Before he fled Cuba, Novoa was a government-sponsored artist; he was given the freedom to travel and represent his country abroad. At the time, he says, "My work was very contextualized. I created a language to express my ideas against the whole institution of government, but in a way that they weren't able to censor my work. For instance, I created a specific alphabet that no one could read."
Novoa's émigré status may offer some indication of his attitude toward his homeland, but he chooses not to discuss his work specifically in terms of Cuba.
"When I left, I started changing my ideas," he continues. "Now my point of view is more open; it's not only about the Cuban phenomenon. In my drawings, I try to create a neutral language where all the languages of power meld together in one single style of architecture. So I combine North Korean architecture with a mosque from the Arab world, with a powerful building from the Western world, like a bank, and I mix in the style of the Catholic church."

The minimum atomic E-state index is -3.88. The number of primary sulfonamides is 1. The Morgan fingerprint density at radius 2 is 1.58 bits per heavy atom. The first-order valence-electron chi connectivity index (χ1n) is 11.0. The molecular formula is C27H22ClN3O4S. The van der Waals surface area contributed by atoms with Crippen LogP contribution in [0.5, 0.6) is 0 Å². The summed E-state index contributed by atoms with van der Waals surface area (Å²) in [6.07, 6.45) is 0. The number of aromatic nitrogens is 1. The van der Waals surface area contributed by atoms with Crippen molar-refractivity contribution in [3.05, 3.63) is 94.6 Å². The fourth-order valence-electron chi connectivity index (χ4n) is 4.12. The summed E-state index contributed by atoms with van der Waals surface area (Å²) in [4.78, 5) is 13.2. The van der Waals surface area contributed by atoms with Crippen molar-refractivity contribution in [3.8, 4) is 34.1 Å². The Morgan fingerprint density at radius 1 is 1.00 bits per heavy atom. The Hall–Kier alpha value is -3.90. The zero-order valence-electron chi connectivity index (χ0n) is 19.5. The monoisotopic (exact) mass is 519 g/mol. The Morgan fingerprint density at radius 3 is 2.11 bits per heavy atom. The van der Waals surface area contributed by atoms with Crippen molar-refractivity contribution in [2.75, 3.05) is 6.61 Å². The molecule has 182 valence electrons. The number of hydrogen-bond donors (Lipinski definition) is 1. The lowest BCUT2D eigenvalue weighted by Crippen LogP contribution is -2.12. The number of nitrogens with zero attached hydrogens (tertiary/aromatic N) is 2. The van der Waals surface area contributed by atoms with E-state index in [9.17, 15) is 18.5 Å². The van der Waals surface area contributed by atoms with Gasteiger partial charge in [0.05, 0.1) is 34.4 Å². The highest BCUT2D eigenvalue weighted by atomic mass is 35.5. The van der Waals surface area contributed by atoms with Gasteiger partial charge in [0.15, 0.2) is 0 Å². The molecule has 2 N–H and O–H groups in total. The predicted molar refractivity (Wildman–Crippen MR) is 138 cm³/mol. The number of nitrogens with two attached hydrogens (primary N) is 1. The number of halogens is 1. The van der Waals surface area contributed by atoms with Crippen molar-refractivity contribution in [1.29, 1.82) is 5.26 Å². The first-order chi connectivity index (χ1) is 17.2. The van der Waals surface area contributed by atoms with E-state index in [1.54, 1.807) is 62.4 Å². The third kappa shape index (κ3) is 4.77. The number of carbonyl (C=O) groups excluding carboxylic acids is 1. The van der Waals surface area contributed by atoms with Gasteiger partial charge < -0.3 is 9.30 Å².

For those who would like to see in Novoa's work a condemnation of socialism and communism, the implications are clear: The issue is not political ideology, but the ways in which that ideology is enforced.
from The Tennessean.